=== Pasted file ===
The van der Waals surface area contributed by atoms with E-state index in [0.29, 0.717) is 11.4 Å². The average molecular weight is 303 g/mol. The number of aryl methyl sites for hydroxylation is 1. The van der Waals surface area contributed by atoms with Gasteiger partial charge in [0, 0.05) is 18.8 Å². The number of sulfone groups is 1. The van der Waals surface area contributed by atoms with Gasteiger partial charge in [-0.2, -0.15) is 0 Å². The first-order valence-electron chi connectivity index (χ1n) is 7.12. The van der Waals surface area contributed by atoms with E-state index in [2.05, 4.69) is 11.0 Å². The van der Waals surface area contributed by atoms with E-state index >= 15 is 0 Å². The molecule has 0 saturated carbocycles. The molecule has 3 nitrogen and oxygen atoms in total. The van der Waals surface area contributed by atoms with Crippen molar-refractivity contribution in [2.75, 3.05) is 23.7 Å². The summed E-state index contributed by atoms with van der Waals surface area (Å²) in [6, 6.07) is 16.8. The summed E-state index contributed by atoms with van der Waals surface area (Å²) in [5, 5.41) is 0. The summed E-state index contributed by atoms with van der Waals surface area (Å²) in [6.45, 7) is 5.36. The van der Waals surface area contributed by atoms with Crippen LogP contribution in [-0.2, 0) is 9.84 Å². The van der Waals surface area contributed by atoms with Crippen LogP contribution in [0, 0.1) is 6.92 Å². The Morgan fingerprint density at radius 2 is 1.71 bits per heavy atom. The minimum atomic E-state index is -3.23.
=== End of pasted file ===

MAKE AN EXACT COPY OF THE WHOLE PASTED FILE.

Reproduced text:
The van der Waals surface area contributed by atoms with E-state index in [0.29, 0.717) is 11.4 Å². The average molecular weight is 303 g/mol. The number of aryl methyl sites for hydroxylation is 1. The van der Waals surface area contributed by atoms with Gasteiger partial charge in [0, 0.05) is 18.8 Å². The number of sulfone groups is 1. The van der Waals surface area contributed by atoms with Gasteiger partial charge in [-0.2, -0.15) is 0 Å². The first-order valence-electron chi connectivity index (χ1n) is 7.12. The van der Waals surface area contributed by atoms with E-state index in [2.05, 4.69) is 11.0 Å². The van der Waals surface area contributed by atoms with E-state index >= 15 is 0 Å². The molecule has 0 saturated carbocycles. The molecule has 3 nitrogen and oxygen atoms in total. The van der Waals surface area contributed by atoms with Crippen molar-refractivity contribution in [2.75, 3.05) is 23.7 Å². The summed E-state index contributed by atoms with van der Waals surface area (Å²) in [6, 6.07) is 16.8. The summed E-state index contributed by atoms with van der Waals surface area (Å²) in [5, 5.41) is 0. The summed E-state index contributed by atoms with van der Waals surface area (Å²) in [6.45, 7) is 5.36. The van der Waals surface area contributed by atoms with Crippen LogP contribution in [-0.2, 0) is 9.84 Å². The van der Waals surface area contributed by atoms with Crippen LogP contribution in [0, 0.1) is 6.92 Å². The Morgan fingerprint density at radius 2 is 1.71 bits per heavy atom. The minimum atomic E-state index is -3.23.